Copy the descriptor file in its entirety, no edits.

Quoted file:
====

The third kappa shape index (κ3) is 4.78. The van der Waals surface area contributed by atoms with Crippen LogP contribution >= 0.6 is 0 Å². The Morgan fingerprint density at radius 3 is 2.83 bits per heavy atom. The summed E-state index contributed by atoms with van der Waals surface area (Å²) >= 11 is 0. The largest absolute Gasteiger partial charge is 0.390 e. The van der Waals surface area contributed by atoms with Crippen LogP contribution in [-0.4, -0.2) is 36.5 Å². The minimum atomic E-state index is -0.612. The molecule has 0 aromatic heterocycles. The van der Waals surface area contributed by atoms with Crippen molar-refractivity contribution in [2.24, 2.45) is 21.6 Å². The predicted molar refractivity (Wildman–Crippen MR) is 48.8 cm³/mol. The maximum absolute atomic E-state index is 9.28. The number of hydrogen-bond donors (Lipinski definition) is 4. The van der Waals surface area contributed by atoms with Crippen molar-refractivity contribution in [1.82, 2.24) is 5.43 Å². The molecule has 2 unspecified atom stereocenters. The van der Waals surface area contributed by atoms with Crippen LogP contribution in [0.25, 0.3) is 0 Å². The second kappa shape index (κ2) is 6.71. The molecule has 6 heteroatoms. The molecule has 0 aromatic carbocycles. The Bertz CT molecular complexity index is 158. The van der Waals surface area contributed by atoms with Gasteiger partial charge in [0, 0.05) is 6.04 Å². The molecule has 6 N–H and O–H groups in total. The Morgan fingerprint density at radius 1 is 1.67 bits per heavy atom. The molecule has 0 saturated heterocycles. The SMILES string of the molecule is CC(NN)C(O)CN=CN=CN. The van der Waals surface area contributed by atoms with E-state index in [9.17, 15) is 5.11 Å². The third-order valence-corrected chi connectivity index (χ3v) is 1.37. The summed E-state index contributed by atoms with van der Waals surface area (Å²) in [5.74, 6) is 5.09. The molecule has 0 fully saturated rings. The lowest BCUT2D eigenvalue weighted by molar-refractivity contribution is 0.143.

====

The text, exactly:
The third kappa shape index (κ3) is 4.78. The van der Waals surface area contributed by atoms with Crippen LogP contribution >= 0.6 is 0 Å². The Morgan fingerprint density at radius 3 is 2.83 bits per heavy atom. The summed E-state index contributed by atoms with van der Waals surface area (Å²) >= 11 is 0. The largest absolute Gasteiger partial charge is 0.390 e. The van der Waals surface area contributed by atoms with Crippen LogP contribution in [-0.4, -0.2) is 36.5 Å². The minimum atomic E-state index is -0.612. The molecule has 0 aromatic heterocycles. The van der Waals surface area contributed by atoms with Crippen molar-refractivity contribution in [2.24, 2.45) is 21.6 Å². The predicted molar refractivity (Wildman–Crippen MR) is 48.8 cm³/mol. The maximum absolute atomic E-state index is 9.28. The number of hydrogen-bond donors (Lipinski definition) is 4. The van der Waals surface area contributed by atoms with Crippen molar-refractivity contribution in [1.82, 2.24) is 5.43 Å². The molecule has 2 unspecified atom stereocenters. The van der Waals surface area contributed by atoms with Crippen LogP contribution in [0.25, 0.3) is 0 Å². The second kappa shape index (κ2) is 6.71. The molecule has 6 heteroatoms. The molecule has 0 aromatic carbocycles. The Bertz CT molecular complexity index is 158. The van der Waals surface area contributed by atoms with Gasteiger partial charge in [0, 0.05) is 6.04 Å². The molecule has 6 N–H and O–H groups in total. The Morgan fingerprint density at radius 1 is 1.67 bits per heavy atom. The molecule has 0 saturated heterocycles. The SMILES string of the molecule is CC(NN)C(O)CN=CN=CN. The van der Waals surface area contributed by atoms with E-state index in [9.17, 15) is 5.11 Å². The third-order valence-corrected chi connectivity index (χ3v) is 1.37. The summed E-state index contributed by atoms with van der Waals surface area (Å²) in [5.74, 6) is 5.09. The molecule has 0 fully saturated rings. The lowest BCUT2D eigenvalue weighted by molar-refractivity contribution is 0.143.